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Brussels, 20th April 2009

Antitrust: Commission opens formal proceedings against certain members of Star and oneworld airline alliances

The European Commission has decided to open two formal antitrust proceedings in relation to cooperation between certain airlines on transatlantic routes. The first investigation concerns both existing and planned cooperation between four current or prospective members of the Star Alliance – Air Canada, Continental, Lufthansa and United. The second investigation relates to proposed cooperation between three members of the oneworld alliance – American Airlines, British Airways and Iberia. The Commission will assess the compatibility of each of these airlines’ cooperation with European rules on restrictive business practices (Article 81 of the EC Treaty and Article 53 of the EEA Agreement).

The Commission has opened two separate investigations. They respectively relate to two sets of agreements between Air Canada, Continental, Lufthansa and United, on the one hand, and between American Airlines, British Airways and Iberia, on the other hand. The agreements provide for the coordination of the airlines' commercial, marketing and operational activities on transatlantic routes (principally routes between the EU and North America). The level of cooperation in question appears far more extensive than the general cooperation between these airlines and other airlines which are part of the Star and oneworld alliances. In particular, the parties to each agreement intend to jointly manage schedules, capacity, pricing and revenue management on transatlantic routes, as well as share revenues and sell tickets on these routes without preference between these carriers. The scope of the Star Alliance investigation covers both the existing transatlantic cooperation between Lufthansa and United and between Lufthansa and Air Canada as well as the proposed four-party agreement between them and Continental.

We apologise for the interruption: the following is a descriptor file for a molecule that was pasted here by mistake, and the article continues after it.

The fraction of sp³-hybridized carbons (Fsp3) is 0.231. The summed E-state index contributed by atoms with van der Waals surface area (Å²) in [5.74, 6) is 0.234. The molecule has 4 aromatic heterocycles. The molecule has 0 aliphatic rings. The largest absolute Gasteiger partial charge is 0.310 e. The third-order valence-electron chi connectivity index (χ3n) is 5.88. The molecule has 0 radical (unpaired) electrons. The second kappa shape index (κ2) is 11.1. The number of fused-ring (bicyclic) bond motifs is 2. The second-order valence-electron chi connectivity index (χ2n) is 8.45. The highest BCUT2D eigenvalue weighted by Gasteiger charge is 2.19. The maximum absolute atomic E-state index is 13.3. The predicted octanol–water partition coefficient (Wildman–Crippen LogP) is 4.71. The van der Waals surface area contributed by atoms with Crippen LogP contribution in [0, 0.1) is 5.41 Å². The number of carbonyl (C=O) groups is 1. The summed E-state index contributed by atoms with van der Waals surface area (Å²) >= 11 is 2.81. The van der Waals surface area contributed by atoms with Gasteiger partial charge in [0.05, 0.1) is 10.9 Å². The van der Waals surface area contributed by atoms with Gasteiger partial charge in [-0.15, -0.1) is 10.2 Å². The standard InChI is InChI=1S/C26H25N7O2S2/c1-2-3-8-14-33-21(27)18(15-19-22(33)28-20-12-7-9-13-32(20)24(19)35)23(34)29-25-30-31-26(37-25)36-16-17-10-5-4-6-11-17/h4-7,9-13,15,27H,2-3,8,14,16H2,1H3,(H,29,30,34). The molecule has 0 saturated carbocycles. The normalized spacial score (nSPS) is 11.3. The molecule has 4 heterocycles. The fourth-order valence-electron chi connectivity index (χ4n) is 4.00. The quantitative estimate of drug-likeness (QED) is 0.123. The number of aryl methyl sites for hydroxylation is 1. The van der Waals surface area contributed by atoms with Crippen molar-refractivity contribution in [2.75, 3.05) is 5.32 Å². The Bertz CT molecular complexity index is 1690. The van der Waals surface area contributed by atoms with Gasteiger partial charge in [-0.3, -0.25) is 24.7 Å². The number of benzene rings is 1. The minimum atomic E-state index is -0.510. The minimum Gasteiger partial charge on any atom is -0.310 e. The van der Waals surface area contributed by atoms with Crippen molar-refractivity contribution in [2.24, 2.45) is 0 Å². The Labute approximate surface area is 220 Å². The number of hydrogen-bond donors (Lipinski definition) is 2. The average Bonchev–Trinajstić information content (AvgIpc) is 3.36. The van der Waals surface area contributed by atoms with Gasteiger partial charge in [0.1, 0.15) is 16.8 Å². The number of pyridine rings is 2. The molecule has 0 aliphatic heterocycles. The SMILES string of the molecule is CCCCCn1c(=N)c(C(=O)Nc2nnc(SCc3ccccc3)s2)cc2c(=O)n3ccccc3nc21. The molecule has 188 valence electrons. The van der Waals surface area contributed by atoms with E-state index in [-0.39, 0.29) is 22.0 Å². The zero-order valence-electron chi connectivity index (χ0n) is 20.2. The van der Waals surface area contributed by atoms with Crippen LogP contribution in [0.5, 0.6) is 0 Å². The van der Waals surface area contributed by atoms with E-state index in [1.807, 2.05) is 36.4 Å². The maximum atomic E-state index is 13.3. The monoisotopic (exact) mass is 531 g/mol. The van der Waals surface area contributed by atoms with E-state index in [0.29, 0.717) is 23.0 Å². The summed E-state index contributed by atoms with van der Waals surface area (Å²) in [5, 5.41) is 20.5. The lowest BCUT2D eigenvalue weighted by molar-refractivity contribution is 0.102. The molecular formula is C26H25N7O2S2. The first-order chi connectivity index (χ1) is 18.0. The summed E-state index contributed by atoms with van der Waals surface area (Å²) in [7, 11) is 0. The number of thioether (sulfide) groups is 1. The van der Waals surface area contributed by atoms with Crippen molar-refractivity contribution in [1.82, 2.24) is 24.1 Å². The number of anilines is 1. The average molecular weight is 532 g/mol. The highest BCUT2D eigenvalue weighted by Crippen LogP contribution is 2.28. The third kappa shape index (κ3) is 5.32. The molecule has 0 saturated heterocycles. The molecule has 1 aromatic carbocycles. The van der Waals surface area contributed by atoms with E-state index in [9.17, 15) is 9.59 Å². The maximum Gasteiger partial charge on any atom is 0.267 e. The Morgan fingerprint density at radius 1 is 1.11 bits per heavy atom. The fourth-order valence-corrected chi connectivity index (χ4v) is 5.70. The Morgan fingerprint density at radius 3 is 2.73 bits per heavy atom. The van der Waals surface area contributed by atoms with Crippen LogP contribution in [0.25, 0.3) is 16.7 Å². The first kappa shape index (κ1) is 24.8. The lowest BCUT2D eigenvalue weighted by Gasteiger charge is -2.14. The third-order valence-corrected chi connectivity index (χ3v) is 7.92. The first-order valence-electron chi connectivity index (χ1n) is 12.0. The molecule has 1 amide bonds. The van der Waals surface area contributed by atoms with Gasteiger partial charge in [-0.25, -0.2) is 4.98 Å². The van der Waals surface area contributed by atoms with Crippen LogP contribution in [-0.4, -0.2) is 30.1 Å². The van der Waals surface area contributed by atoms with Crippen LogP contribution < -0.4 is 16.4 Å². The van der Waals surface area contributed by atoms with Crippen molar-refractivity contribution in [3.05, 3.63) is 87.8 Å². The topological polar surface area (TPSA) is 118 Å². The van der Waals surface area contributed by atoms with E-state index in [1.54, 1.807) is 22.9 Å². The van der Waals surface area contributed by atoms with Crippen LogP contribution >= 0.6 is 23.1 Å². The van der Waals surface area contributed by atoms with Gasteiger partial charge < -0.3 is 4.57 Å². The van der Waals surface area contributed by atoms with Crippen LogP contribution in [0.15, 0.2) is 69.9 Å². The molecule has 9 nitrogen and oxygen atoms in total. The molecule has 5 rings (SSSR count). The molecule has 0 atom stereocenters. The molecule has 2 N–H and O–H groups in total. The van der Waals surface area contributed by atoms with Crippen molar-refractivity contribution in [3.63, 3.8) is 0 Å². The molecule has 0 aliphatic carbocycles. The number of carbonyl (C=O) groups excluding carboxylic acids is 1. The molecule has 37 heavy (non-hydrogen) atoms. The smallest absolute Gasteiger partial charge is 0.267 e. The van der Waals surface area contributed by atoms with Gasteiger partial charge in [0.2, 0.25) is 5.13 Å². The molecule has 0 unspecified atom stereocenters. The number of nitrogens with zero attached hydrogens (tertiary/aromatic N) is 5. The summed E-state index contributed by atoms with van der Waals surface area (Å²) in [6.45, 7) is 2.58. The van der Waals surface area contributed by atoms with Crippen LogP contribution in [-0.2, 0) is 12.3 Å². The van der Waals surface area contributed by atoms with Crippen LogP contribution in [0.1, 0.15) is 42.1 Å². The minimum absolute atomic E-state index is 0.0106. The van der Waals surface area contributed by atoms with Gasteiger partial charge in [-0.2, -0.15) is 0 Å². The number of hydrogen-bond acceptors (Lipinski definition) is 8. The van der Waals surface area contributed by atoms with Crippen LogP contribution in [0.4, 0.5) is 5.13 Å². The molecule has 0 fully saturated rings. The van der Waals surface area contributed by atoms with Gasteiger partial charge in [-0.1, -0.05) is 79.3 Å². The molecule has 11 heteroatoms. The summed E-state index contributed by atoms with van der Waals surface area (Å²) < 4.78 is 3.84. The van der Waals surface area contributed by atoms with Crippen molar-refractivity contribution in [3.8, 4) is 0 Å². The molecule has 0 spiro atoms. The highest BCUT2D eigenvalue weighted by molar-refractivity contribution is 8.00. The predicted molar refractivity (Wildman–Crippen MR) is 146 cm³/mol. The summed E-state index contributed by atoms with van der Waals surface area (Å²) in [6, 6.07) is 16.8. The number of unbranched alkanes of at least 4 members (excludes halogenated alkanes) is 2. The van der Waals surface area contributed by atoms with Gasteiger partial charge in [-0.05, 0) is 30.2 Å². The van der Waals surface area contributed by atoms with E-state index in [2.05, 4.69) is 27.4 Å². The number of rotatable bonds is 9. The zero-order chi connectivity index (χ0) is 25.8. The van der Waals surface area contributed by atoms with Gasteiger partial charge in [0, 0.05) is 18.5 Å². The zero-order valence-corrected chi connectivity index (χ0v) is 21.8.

The Commission is assessing whether these joint activities may lead to restrictions of competition on certain transatlantic routes. In its analysis, the Commission will take into consideration any demonstrated consumer benefits which may arise from the parties’ cooperation.

The opening of proceedings does not imply that the Commission has conclusive proof of an infringement but merely signifies that the Commission will deal with the cases as a matter of priority.

As in any other competition case, the companies will be able to rely on their rights of defence in accordance with the applicable rules.

There is no strict deadline for the Commission to complete inquiries into potentially anticompetitive conduct. Their duration depends on a number of factors, including the complexity of each case, the extent to which the undertakings concerned co-operate with the Commission and the exercise of the rights of defence.

What is the legal base for the decision?

The legal base of this procedural step is Article 11(6) of Council Regulation No 1/2003 and Article 2(1) of Commission Regulation No 773/2004.

Article 11(6) of Regulation No 1/2003 provides that the initiation of proceedings relieves the competition authorities of the Member States of their authority to apply Articles 81 and 82 of the Treaty to the practices under investigation by the Commission. Moreover, Article 16(1) of the same Regulation provides that national courts must avoid giving decisions which would conflict with a decision contemplated by the Commission in proceedings that it has initiated.

Article 2 of Regulation No 773/2004 provides that the Commission can initiate proceedings with a view to adopting at a later stage a decision on substance according to Articles 7-10 of Regulation No 1/2003 at any point in time, but at the latest when issuing a statement of objections or a preliminary assessment notice in a settlement procedure. In the two present cases, the Commission has chosen to open proceedings before such further steps.

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